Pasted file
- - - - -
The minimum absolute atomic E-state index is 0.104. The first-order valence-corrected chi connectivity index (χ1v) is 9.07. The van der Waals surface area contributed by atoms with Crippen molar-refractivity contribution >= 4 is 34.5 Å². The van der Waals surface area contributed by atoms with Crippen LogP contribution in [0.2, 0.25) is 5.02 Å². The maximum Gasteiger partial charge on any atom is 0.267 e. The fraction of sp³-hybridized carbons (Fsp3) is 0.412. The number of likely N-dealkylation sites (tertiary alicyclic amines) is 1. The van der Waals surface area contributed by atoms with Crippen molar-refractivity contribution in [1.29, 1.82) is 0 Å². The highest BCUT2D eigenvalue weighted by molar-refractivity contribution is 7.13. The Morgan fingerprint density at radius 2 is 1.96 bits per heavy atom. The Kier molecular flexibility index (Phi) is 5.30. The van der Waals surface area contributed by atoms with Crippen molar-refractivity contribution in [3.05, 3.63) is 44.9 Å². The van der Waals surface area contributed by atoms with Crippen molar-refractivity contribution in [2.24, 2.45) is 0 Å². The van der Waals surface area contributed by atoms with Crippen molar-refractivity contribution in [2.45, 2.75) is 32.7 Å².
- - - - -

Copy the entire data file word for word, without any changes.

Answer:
The minimum absolute atomic E-state index is 0.104. The first-order valence-corrected chi connectivity index (χ1v) is 9.07. The van der Waals surface area contributed by atoms with Crippen molar-refractivity contribution >= 4 is 34.5 Å². The van der Waals surface area contributed by atoms with Crippen LogP contribution in [0.2, 0.25) is 5.02 Å². The maximum Gasteiger partial charge on any atom is 0.267 e. The fraction of sp³-hybridized carbons (Fsp3) is 0.412. The number of likely N-dealkylation sites (tertiary alicyclic amines) is 1. The van der Waals surface area contributed by atoms with Crippen molar-refractivity contribution in [1.29, 1.82) is 0 Å². The highest BCUT2D eigenvalue weighted by molar-refractivity contribution is 7.13. The Morgan fingerprint density at radius 2 is 1.96 bits per heavy atom. The Kier molecular flexibility index (Phi) is 5.30. The van der Waals surface area contributed by atoms with Crippen molar-refractivity contribution in [3.05, 3.63) is 44.9 Å². The van der Waals surface area contributed by atoms with Crippen molar-refractivity contribution in [2.24, 2.45) is 0 Å². The van der Waals surface area contributed by atoms with Crippen molar-refractivity contribution in [2.45, 2.75) is 32.7 Å².